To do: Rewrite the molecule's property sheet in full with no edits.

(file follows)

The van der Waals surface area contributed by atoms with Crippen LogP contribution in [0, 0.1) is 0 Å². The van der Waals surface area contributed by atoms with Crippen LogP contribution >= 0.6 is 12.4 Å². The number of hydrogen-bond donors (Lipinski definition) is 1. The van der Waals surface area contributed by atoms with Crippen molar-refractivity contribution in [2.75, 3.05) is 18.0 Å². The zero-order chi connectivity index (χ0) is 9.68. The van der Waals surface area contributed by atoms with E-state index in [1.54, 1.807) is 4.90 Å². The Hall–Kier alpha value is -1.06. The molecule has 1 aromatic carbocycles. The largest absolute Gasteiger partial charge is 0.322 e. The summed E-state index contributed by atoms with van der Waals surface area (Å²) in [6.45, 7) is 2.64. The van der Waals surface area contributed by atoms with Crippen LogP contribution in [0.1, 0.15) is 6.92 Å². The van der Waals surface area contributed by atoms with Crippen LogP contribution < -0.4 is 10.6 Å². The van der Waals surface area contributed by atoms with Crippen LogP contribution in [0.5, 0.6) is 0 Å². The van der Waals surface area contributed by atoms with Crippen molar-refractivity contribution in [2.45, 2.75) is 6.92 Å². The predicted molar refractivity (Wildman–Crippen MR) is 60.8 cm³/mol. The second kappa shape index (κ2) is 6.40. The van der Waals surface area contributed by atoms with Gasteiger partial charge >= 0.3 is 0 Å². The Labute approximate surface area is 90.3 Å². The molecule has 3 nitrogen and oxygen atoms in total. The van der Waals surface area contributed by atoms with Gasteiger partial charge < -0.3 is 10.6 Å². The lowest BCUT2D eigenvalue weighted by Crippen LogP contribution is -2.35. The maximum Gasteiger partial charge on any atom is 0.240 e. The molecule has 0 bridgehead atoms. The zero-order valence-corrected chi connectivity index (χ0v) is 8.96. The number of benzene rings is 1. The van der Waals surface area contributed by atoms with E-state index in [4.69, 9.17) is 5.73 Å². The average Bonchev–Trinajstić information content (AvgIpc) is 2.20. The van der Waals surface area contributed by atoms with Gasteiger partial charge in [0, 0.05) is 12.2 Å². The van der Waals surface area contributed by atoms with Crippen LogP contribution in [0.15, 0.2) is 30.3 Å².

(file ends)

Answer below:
The van der Waals surface area contributed by atoms with Crippen LogP contribution in [0, 0.1) is 0 Å². The van der Waals surface area contributed by atoms with Crippen LogP contribution >= 0.6 is 12.4 Å². The number of hydrogen-bond donors (Lipinski definition) is 1. The van der Waals surface area contributed by atoms with Crippen molar-refractivity contribution in [2.75, 3.05) is 18.0 Å². The zero-order chi connectivity index (χ0) is 9.68. The van der Waals surface area contributed by atoms with E-state index in [1.54, 1.807) is 4.90 Å². The Hall–Kier alpha value is -1.06. The molecule has 1 aromatic carbocycles. The largest absolute Gasteiger partial charge is 0.322 e. The summed E-state index contributed by atoms with van der Waals surface area (Å²) in [6.45, 7) is 2.64. The van der Waals surface area contributed by atoms with Crippen LogP contribution in [0.1, 0.15) is 6.92 Å². The van der Waals surface area contributed by atoms with Crippen LogP contribution < -0.4 is 10.6 Å². The van der Waals surface area contributed by atoms with Crippen LogP contribution in [0.5, 0.6) is 0 Å². The van der Waals surface area contributed by atoms with Crippen molar-refractivity contribution in [2.45, 2.75) is 6.92 Å². The predicted molar refractivity (Wildman–Crippen MR) is 60.8 cm³/mol. The second kappa shape index (κ2) is 6.40. The van der Waals surface area contributed by atoms with Gasteiger partial charge >= 0.3 is 0 Å². The Labute approximate surface area is 90.3 Å². The molecule has 3 nitrogen and oxygen atoms in total. The van der Waals surface area contributed by atoms with Gasteiger partial charge < -0.3 is 10.6 Å². The lowest BCUT2D eigenvalue weighted by Crippen LogP contribution is -2.35. The maximum Gasteiger partial charge on any atom is 0.240 e. The molecule has 0 bridgehead atoms. The zero-order valence-corrected chi connectivity index (χ0v) is 8.96. The number of benzene rings is 1. The van der Waals surface area contributed by atoms with E-state index in [4.69, 9.17) is 5.73 Å². The average Bonchev–Trinajstić information content (AvgIpc) is 2.20. The van der Waals surface area contributed by atoms with Gasteiger partial charge in [0, 0.05) is 12.2 Å². The van der Waals surface area contributed by atoms with Crippen LogP contribution in [0.15, 0.2) is 30.3 Å².